UCF Studying Ways To Keep Drivers Safe In Thick Fog

By  //  March 25, 2015

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will teach drivers how to react in fog conditions

ABOVE VIDEO: Footage from the massive car pileup on I-4 in 2008, caused by dense fog. The University of Central Florida is working on a new study that could help make driving in the fog a lot safer.

ORLANDO, FLORIDA — The University of Central Florida is working on a new study that could help make driving in the fog a lot safer.

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The University of Central Florida is working on a new study that could help make driving in the fog a lot safer.

The Florida Department of Transportation (FDOT) awarded UCF’s Mohamed Abdel-Aty a $2 million grant to collect real time driving data from sections of I-4 in Polk County, Interstate 75 near Gainesville and a two-lane road in Tallahassee to determine driving patterns when foggy conditions exist.

Then he and his team of students will use the traffic data as well as weather data to put drivers through a high-tech driving simulator at UCF.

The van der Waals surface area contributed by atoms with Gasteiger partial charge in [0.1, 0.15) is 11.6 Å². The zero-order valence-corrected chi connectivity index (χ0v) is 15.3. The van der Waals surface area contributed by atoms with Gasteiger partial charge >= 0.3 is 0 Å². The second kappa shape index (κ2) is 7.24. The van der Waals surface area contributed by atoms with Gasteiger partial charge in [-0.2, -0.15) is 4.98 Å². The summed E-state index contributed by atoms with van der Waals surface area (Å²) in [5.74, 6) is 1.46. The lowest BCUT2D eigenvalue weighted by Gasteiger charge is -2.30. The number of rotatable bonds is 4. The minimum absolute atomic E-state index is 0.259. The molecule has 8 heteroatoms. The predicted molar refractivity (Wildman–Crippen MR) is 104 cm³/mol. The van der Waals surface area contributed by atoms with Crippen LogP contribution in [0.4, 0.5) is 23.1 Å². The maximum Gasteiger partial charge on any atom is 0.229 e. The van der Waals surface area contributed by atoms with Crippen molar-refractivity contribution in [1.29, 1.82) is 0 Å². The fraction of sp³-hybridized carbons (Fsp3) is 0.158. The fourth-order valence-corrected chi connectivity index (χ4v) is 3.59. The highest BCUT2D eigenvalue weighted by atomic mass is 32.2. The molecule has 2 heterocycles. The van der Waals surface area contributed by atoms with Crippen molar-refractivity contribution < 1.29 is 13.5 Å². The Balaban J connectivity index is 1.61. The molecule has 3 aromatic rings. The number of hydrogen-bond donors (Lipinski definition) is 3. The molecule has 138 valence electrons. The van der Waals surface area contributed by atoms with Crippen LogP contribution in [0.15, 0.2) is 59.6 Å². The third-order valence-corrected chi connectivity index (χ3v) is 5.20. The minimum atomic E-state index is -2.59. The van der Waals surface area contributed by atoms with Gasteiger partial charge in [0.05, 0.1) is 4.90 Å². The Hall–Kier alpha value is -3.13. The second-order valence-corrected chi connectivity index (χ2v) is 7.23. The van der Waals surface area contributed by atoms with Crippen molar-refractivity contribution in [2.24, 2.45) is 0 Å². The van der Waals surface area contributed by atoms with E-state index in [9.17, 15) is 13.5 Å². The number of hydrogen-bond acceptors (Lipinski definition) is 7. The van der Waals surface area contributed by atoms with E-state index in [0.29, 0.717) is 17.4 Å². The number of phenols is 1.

The data will help the team understand how drivers react to fog conditions and the advisory messages given to them on electronic message boards displayed on roads.

Engineering professor Abdel-Aty is the director of UCF’s Transportation Safety and Operation Center for Advanced Transportation Systems Simulation.

He is leading the “Real Time Monitoring and Prediction of Reduced Visibility Events on Florida’s Highways” study, which began this month and concludes in two years.

It builds on previous research, which the FDOT also funded.

UCF Professor Mohamed Abdel-Aty-

UCF Professor Mohamed Abdel-Aty

On average across Florida, there are nearly 6 million vehicle crashes each year, with 23 percent of them being related to weather, according to National Highway Traffic Safety Administration data.

The UCF team has identified the unique characteristics or signature of the “fingerprint” of fog formation in Florida.

Now the team will use the data they are collecting and simulator results to predict the occurrence of fog and to create a system to deliver real-time information to drivers.

Data from the three Florida locations along with statewide data from highway accidents and airports will also be used in the study. The team will also look at what other countries are doing about related roadway conditions.


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